Optimal portfolios

Lecture Financial modeling  Topic 4: Portfolio riskreturn optimization. In this chapter students will compute optimal portfolio weights that combine risky portfolios and risk free assets, compute efficient (max return/min risk) and optimal risky portfolios, compute optimal complete portfolios that combine a risk free asset or borrowing.
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Chapter 5  Portfolio risk and return (Part I). In this chapter, we will explore the process of examining the risk and return characteristics of individual assets, creating all possible portfolios, selecting the most efficient portfolios, and ultimately choosing the optimal portfolio tailored to the individual in question.
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In Chapter 8 we discussed optimal risky portfolios. That decision governs how an investor chooses between riskfree assets and “the” optimal portfolio of risky assets. This chapter explains how to construct that optimal risky portfolio. We begin with a discussion of how diversification can reduce the variability of portfolio returns. After establishing this basic point, we examine efficient diversification strategies at the asset allocation and security selection levels.
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Single period market models are the most elementary market models. Only a single period is considered. The beginning of the period is usually denoted by the time t = 0 and the end of the period by time t = 1. At time t = 0 stock prices, bond prices,possibly prices of other financial assets or specific financial values are recorded and the financial agent can choose his investment, often a portfolio of stocks and bond. At time t = 1 prices are recorded again and the financial agent obtains a payoff corresponding to the value of his portfolio at time t = 1....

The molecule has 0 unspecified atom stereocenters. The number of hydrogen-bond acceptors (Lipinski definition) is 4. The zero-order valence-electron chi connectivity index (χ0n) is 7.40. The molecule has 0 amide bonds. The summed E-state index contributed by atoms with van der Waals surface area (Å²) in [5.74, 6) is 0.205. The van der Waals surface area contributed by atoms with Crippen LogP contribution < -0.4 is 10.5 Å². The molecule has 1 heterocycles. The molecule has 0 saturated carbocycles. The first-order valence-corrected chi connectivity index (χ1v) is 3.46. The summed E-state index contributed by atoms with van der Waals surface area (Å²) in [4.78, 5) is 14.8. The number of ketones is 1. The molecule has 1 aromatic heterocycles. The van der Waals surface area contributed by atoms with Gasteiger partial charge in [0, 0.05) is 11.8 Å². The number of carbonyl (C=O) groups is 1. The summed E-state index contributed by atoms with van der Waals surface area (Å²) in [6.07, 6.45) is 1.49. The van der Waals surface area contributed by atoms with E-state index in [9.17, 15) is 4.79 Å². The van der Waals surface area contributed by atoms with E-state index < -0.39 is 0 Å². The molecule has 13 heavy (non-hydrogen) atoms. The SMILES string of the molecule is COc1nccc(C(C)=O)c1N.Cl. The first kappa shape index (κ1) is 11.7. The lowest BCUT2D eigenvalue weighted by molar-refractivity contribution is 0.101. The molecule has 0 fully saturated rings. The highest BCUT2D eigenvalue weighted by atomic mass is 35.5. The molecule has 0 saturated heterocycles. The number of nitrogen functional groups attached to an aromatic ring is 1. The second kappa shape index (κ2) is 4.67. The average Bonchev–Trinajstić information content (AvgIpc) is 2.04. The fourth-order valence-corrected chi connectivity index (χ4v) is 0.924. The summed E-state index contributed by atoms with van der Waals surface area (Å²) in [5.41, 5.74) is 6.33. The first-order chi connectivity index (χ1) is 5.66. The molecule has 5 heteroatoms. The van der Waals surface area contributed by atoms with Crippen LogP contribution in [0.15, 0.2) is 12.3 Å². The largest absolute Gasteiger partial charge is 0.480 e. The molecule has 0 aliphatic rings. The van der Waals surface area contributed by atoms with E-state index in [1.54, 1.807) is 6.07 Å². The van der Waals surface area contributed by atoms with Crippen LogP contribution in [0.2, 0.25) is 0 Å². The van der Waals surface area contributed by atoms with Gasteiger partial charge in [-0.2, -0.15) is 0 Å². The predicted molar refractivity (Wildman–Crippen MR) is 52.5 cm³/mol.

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Chapter 6  Portfolio risk and return (Part II). The topics discussed in this chapter are: Portfolio risk and return, optimal risky portfolio and the capital market line (CML), returngenerating models and the market model, systematic and nonsystematic risk, capital asset pricing model (CAPM) and the security market line (SML), performance measures, arbitrage pricing theory (APT) and factor models.
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Expected asset risk measures are needed to construct optimal portfolios, plan for retirement, value equities and options, and forecast corporate cash flow distributions. In this lecture, students will: Compute asset return variance and standard deviation, scale standard deviations across time, compute moving average volatility, compute volatility using EWMA models, compute implied volatility using the blackscholes option pricing model.
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Topic 11  Fixed income portfolio optimization. After completing this topic, you should be able to: Manage the interest rate risk of fixed income portfolios; compute portfolio value, income, duration, convexity compute effective duration; optimize liabilities funding (pension) using duration and convexity; optimize fixed income portfolios using duration and convexity.